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The man charged with recommending how best to deal with foreign interference in Canada's federal elections will finally say whether he believes a public inquiry is necessary.

Former governor general David Johnston, the special rapporteur appointed in March by Prime Minister Justin Trudeau, will issue an interim report Monday on what he considers the best way forward.

Parliament Hill has been seized for months with whether Johnston will advise a public inquiry into whether the governing Liberals did enough to confront claims that China meddled in the 2019 and 2021 elections.

But his mandate allows for broader recommendations as well — and Johnston will announce his preferred courses of action during a long-awaited news conference at noon ET.

In addition to the inquiry question, Trudeau also tasked Johnston with recommending any other mechanisms or processes needed to "reinforce Canadians’ confidence in the integrity of our democratic institutions."

His mandate also called for an assessment of the "extent and impact" of foreign interference in Canadian elections and to "determine what the government did to defend Canada against electoral interference."

Johnston, named governor general in 2010 by former Conservative prime minister Stephen Harper, is working with other national security agencies to identify ways they can better work together to combat foreign interference.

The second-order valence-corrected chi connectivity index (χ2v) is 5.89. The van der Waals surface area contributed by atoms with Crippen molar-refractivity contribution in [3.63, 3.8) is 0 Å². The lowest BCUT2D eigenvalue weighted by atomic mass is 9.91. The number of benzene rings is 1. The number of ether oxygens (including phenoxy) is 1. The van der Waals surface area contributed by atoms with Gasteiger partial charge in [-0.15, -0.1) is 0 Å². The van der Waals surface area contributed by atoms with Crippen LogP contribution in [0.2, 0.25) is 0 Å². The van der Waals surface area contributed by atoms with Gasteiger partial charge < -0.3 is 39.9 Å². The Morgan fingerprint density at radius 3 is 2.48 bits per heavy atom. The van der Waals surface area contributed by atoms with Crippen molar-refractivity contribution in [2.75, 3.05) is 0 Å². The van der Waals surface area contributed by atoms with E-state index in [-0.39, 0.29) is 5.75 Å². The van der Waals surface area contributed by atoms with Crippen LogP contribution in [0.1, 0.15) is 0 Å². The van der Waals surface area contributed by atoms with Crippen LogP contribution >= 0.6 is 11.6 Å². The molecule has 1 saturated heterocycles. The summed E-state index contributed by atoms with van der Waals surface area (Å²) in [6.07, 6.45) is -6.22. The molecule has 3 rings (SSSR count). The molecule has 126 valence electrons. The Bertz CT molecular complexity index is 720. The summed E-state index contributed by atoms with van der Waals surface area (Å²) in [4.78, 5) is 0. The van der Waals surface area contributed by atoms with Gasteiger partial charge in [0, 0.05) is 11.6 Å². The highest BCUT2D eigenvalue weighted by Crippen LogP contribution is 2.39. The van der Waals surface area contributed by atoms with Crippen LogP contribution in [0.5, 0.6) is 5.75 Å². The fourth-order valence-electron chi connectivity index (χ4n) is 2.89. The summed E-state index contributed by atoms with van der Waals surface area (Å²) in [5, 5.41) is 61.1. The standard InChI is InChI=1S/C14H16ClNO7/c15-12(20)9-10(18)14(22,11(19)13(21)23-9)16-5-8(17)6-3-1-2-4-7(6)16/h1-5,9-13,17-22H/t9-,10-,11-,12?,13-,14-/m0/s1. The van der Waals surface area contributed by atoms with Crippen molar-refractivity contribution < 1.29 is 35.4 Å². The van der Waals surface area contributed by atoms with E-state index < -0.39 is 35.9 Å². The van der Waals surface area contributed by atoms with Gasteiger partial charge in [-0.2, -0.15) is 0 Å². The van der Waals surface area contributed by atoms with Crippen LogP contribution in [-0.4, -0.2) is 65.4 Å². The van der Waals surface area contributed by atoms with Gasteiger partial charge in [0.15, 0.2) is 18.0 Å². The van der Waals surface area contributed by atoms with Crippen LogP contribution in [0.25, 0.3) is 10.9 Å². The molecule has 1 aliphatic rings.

Opposition Conservatives are clammouring for an inquiry. Leader Pierre Poilievre refused to meet with Johnston, describing the role of special rapporteur as a "fake job."

Poilievre is deeply skeptical of Johnston, a former member of the Pierre Elliott Trudeau Foundation, which is under scrutiny for accepting a donation reportedly linked to the Chinese government.

Johnston to release decision on need for public inquiry into foreign interference. #CDNPoli #ForeignInterference

The Conservative leader last week described him as "Justin Trudeau's ski buddy, his cottage neighbour, his family friend and a member of the Trudeau Foundation, which got $140,000 from Beijing."

NDP Leader Jagmeet Singh describes Johnston as "non-partisan" and "trustworthy," but nonetheless wants to see a public inquiry.

The Liberals have been weathering a political storm for months over whether they took the allegations of interference seriously enough.

An inquiry, while giving the government the chance to defend its actions, would also give the controversy more political oxygen — and it would be the second such investigation into the Liberal government in as many years.

It would come on the heels of last year's Public Order Emergency Commission into the federal government's response to the 2022 "Freedom Convoy" blockades in downtown Ottawa and at the Canada-U.S. border.

This report by The Canadian Press was first published May 23, 2023.

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